Roast Tomato Open Pita
For the dough:
1½ cups (225g) Lighthouse Bread & Pizza Flour
1 tsp dried yeast (We recommend using Lighthouse Yeast + Bread Improver)
1 tsp salt
⅔ cup (160ml) lukewarm water
2 tsp olive oil
For the sauce:
½ red onion, sliced thinly
1 tbsp olive oil
1 tbsp tomato paste
200g peeled and diced tomatoes
1 tsp Anchor Red Wine Vinegar
Salt & pepper
For the toppings:
75g roasted capsicum, sliced
250g baby tomatoes, halved
Fresh basil leaves
½ tsp olive oil
To make the dough, place flour and salt into a mixing bowl. Dissolve yeast in some of the lukewarm water.
Make a well in the centre of the flour mixture, place dissolved yeast mixture and oil into the well and gradually work the flour in from the sides.
Remove dough from bowl and knead by hand until smooth and elastic. If dough is too sticky, add 1 – 2 tablespoons of extra flour.
Place dough in a clean bowl, cover with a damp cloth and leave to rise in a warm place until doubled in volume (30-45 minutes*) Alternatively, the dough can be made using the bread and pizza dough setting on your bread machine.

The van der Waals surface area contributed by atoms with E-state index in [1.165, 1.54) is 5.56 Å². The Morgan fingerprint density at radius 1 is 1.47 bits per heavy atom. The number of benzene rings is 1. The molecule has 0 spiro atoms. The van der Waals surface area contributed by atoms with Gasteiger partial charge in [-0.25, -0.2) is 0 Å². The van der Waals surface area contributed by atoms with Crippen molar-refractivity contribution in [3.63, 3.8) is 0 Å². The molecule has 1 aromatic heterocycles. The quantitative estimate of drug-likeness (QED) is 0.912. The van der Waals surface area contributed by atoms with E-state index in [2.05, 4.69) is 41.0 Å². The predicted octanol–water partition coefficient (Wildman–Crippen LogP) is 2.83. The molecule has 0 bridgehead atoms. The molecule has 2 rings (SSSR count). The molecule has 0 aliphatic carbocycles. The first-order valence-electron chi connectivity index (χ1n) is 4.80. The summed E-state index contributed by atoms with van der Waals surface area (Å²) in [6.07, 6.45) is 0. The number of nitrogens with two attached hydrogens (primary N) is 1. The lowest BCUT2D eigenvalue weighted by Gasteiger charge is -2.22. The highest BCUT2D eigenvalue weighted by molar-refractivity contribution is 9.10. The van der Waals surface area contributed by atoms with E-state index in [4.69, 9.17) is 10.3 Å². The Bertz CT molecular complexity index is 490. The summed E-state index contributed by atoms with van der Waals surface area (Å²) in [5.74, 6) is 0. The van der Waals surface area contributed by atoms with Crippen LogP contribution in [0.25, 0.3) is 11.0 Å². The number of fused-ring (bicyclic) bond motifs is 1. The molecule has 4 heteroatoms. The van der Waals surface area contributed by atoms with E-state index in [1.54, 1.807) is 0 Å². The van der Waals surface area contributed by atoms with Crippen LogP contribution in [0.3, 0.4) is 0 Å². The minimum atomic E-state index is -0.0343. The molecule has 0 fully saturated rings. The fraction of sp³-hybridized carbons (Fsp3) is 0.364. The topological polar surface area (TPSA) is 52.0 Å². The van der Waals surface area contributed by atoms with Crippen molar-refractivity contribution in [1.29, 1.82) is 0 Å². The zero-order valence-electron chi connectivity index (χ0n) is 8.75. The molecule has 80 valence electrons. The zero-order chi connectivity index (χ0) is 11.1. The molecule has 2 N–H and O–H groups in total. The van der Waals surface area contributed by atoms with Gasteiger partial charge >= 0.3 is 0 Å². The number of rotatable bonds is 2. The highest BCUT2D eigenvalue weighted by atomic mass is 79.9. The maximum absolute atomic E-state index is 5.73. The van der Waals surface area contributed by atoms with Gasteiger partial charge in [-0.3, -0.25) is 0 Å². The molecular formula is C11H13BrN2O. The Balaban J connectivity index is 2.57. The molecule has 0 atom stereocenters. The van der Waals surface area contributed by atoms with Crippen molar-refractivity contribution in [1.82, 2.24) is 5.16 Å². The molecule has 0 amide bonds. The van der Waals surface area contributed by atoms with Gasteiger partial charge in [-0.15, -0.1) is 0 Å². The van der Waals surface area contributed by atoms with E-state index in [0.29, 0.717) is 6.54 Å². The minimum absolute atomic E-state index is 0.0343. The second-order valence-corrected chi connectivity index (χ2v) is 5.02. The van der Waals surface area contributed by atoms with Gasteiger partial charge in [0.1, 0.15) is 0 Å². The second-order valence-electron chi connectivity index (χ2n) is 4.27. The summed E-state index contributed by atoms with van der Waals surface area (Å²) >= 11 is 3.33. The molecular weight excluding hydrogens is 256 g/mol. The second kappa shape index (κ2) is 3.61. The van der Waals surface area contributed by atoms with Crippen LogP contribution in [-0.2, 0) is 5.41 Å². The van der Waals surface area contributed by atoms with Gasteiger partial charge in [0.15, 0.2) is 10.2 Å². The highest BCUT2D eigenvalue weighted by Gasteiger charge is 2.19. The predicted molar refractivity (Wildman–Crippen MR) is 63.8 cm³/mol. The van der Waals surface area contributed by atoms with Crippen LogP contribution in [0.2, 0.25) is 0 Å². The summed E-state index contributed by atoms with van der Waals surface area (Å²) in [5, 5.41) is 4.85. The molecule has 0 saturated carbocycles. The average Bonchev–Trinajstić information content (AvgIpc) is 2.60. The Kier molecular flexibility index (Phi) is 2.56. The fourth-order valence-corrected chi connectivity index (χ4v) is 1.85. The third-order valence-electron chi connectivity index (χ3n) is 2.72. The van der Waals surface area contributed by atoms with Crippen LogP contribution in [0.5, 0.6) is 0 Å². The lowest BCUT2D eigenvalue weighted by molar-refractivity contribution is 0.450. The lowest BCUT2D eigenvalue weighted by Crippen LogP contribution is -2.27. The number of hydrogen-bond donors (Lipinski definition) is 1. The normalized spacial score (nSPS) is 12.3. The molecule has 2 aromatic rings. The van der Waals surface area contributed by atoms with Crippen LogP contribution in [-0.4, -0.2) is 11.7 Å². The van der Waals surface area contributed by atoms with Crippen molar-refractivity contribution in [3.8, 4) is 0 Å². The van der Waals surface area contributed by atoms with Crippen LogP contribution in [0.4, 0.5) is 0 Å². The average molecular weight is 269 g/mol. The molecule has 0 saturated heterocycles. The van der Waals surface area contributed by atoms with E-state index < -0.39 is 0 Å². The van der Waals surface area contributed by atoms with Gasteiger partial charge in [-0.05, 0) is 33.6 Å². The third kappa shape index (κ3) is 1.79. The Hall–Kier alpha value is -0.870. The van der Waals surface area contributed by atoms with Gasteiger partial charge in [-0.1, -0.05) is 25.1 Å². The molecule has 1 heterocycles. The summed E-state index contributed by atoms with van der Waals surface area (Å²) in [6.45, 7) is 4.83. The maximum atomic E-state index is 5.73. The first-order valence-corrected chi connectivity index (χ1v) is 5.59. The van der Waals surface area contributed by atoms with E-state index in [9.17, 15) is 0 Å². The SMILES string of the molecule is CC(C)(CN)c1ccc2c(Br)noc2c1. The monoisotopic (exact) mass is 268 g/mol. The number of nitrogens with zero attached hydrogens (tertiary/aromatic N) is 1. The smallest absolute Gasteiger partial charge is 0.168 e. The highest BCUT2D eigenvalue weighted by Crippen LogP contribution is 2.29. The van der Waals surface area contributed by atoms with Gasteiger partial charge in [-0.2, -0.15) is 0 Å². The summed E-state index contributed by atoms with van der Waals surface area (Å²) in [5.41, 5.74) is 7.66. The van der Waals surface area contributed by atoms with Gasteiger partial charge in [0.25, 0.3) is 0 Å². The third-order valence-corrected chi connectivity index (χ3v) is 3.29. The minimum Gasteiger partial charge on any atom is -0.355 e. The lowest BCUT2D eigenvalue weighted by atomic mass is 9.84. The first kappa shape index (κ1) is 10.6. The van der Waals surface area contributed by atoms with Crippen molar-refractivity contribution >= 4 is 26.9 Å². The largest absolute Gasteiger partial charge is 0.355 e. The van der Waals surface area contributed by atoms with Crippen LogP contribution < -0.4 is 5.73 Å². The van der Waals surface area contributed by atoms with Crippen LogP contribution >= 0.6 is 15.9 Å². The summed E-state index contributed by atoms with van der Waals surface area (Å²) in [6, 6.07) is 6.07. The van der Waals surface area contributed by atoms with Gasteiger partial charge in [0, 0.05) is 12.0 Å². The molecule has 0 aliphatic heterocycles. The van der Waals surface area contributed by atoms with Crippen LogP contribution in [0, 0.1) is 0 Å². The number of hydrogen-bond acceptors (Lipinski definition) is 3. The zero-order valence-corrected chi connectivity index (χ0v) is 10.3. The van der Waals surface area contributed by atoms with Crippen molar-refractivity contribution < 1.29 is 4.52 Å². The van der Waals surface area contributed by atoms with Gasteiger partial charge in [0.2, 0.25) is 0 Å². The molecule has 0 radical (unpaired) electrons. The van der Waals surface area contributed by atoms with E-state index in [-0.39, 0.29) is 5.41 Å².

To make the sauce, fry the red onion until translucent. Add tomato paste and cook for 1 minute before adding diced tomatoes. Allow mixture to simmer for 10-15 minutes or until the tomatoes collapse, stirring occasionally.
Once sauce is reduced add red wine vinegar, salt and pepper and mix. Allow to cool.
Preheat oven to 180°C (160°C fan forced).
To prepare the toppings, place baby tomatoes, roast capsicum, thyme, basil, olive oil and fetta in a bowl and mix by hand. Put aside.
Roll dough out to a 30cm wide circle on a lightly floured surface. Spread 2 heaped tablespoons of the sauce on the dough, leaving 4-5cm around the edges. Evenly scatter the toppings over the dough.
Gently pull the edges of the dough towards the centre, over the tomato topping. The centre should be exposed. Brush the remaining sauce on the exposed pastry.
Bake for 25-30mins or until the base has browned.
* Proofing time will vary depending on where the dough is placed, this step is critical in bread making to ensure the yeast produces sufficient aeration so that the baked bread develops a light even texture.